The Genius Solution To Your Fresh-Cracked Pepper Measuring Problems

A seasoning cabinet just wouldn't be the same without black pepper – and we're not talking about the ground kind. While there's nothing wrong with the convenience and mild spice levels of ground pepper, we'd like to spotlight its more assertive competitor: cracked pepper.

There's just something about freshly-cracked pepper that just tastes different. Perhaps the obvious word "fresh" comes to mind, but Food Champs describes this one as "bold," "intense," and "noticeable." This makes sense because cracked pepper pieces are bigger than the soft flecks of ground black pepper. So aside from the visual appeal, the source explains that there are crunchy textures and more pronounced peppery flavors here.

Spiceograpy also notes that ground pepper tends to evaporate quickly because of how much surface area it covers, which is the opposite for cracked pepper. In other words, cracked pepper likes to linger and hang around, while ground pepper likes to leave the food party early.

But cracked pepper has one drawback: you have to work for it. You have to take a pepper grinder and twist and turn (sometimes endlessly) in order to achieve the desired peppery consistency within a dish. And this can be especially annoying for home cooks who like to measure spices out. Before today, we thought this couldn't be done. Now, we're proud to share a useful hack to take the guesswork out of measuring cracked pepper.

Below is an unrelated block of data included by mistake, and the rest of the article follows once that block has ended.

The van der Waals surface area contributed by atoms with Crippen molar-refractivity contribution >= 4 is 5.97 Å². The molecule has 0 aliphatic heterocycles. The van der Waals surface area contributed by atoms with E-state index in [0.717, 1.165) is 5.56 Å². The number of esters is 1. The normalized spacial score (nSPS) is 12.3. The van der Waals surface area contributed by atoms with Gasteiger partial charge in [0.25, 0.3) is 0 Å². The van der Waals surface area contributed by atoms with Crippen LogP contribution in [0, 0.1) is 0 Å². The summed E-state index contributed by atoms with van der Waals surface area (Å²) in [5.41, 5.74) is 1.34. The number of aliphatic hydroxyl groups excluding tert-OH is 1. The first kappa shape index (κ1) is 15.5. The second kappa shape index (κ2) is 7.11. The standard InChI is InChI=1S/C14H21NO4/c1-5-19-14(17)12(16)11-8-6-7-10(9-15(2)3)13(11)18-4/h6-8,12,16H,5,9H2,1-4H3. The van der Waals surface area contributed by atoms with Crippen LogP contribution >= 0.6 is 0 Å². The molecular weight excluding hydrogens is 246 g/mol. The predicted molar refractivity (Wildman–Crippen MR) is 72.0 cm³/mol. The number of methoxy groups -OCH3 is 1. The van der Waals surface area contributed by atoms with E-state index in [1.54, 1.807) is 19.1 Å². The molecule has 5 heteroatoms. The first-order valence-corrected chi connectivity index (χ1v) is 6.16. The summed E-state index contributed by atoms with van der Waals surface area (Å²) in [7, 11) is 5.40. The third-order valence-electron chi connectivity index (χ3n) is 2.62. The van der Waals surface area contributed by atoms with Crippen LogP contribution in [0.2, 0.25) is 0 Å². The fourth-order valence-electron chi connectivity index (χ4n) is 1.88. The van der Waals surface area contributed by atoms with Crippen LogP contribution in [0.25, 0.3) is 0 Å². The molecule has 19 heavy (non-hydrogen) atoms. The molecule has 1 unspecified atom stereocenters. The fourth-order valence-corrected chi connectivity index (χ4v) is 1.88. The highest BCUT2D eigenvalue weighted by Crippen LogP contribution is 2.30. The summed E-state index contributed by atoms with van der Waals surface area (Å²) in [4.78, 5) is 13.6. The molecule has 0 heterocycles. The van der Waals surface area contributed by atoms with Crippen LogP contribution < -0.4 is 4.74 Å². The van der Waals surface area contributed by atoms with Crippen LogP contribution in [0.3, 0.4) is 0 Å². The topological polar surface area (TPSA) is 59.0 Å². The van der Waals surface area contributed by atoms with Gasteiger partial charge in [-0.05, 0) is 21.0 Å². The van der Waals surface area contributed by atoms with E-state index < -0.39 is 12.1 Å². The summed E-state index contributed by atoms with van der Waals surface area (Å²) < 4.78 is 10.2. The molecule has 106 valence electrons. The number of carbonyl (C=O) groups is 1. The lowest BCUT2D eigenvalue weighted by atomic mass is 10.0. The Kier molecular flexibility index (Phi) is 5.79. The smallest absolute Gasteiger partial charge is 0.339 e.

Count those turns

Cracked black pepper tends to fall wherever it pleases, which makes it difficult to measure. But perhaps we've been approaching this all wrong because according to Epicurious (who noted this hack from the "Small Victories" cookbook by Julia Turshen), it's the number of twists and turns that actually matter.

All you have to do is count the number of twists it takes to get one teaspoon. Peppermate suggests using a bowl and starting out with one or two twists at a time. See if this is enough to make one teaspoon. If not, twist one or two more times, or until one teaspoon of cracked pepper is achieved. (The cracked pepper in the bowl should fill one teaspoon exactly.)

Next, memorize or write down the number of turns it took to reach one teaspoon. For this particular Epicurious author, they stated that their pepper grinder took 50 turns to achieve one teaspoon of cracked pepper (though this figure may certainly vary depending on which type of grinder you use). So in this case, you would use the 50 turns to one teaspoon amount to calculate the number of teaspoons in other dishes. For example, if a dish calls for ½ teaspoon of cracked pepper, then you'll know to turn the grinder 25 times. Or, if a dish requests one tablespoon of cracked pepper, then be prepared to twist and turn 150 times, since there are three teaspoons in one tablespoon. This hack certainly doesn't cut down on the actual work of turning your pepper grinder over and over again, but it does cut out the guesswork.